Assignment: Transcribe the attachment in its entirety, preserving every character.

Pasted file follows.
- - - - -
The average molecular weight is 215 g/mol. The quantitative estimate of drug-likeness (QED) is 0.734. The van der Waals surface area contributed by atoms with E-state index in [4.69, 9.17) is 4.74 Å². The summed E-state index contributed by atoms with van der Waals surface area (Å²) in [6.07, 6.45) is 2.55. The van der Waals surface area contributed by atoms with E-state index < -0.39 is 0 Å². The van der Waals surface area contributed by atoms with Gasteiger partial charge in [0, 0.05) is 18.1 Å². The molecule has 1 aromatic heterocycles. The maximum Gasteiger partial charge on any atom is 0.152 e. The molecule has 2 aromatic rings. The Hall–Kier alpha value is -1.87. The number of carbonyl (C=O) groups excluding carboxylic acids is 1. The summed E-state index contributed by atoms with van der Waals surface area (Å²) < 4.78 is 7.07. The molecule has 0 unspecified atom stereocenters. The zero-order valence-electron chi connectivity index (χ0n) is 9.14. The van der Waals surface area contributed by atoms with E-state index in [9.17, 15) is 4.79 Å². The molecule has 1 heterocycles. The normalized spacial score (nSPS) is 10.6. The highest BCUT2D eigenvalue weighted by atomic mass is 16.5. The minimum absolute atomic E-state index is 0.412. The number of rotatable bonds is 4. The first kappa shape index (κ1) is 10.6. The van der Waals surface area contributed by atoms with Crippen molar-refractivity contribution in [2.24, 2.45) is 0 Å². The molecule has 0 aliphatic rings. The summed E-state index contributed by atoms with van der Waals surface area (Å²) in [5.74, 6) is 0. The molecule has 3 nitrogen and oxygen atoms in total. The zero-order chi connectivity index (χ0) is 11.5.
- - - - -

The average molecular weight is 215 g/mol. The quantitative estimate of drug-likeness (QED) is 0.734. The van der Waals surface area contributed by atoms with E-state index in [4.69, 9.17) is 4.74 Å². The summed E-state index contributed by atoms with van der Waals surface area (Å²) in [6.07, 6.45) is 2.55. The van der Waals surface area contributed by atoms with E-state index < -0.39 is 0 Å². The van der Waals surface area contributed by atoms with Gasteiger partial charge in [0, 0.05) is 18.1 Å². The molecule has 1 aromatic heterocycles. The maximum Gasteiger partial charge on any atom is 0.152 e. The molecule has 2 aromatic rings. The Hall–Kier alpha value is -1.87. The number of carbonyl (C=O) groups excluding carboxylic acids is 1. The summed E-state index contributed by atoms with van der Waals surface area (Å²) < 4.78 is 7.07. The molecule has 0 unspecified atom stereocenters. The zero-order valence-electron chi connectivity index (χ0n) is 9.14. The van der Waals surface area contributed by atoms with E-state index in [9.17, 15) is 4.79 Å². The molecule has 1 heterocycles. The normalized spacial score (nSPS) is 10.6. The highest BCUT2D eigenvalue weighted by atomic mass is 16.5. The minimum absolute atomic E-state index is 0.412. The number of rotatable bonds is 4. The first kappa shape index (κ1) is 10.6. The van der Waals surface area contributed by atoms with Crippen molar-refractivity contribution in [2.24, 2.45) is 0 Å². The molecule has 0 aliphatic rings. The summed E-state index contributed by atoms with van der Waals surface area (Å²) in [5.74, 6) is 0. The molecule has 3 nitrogen and oxygen atoms in total. The zero-order chi connectivity index (χ0) is 11.5.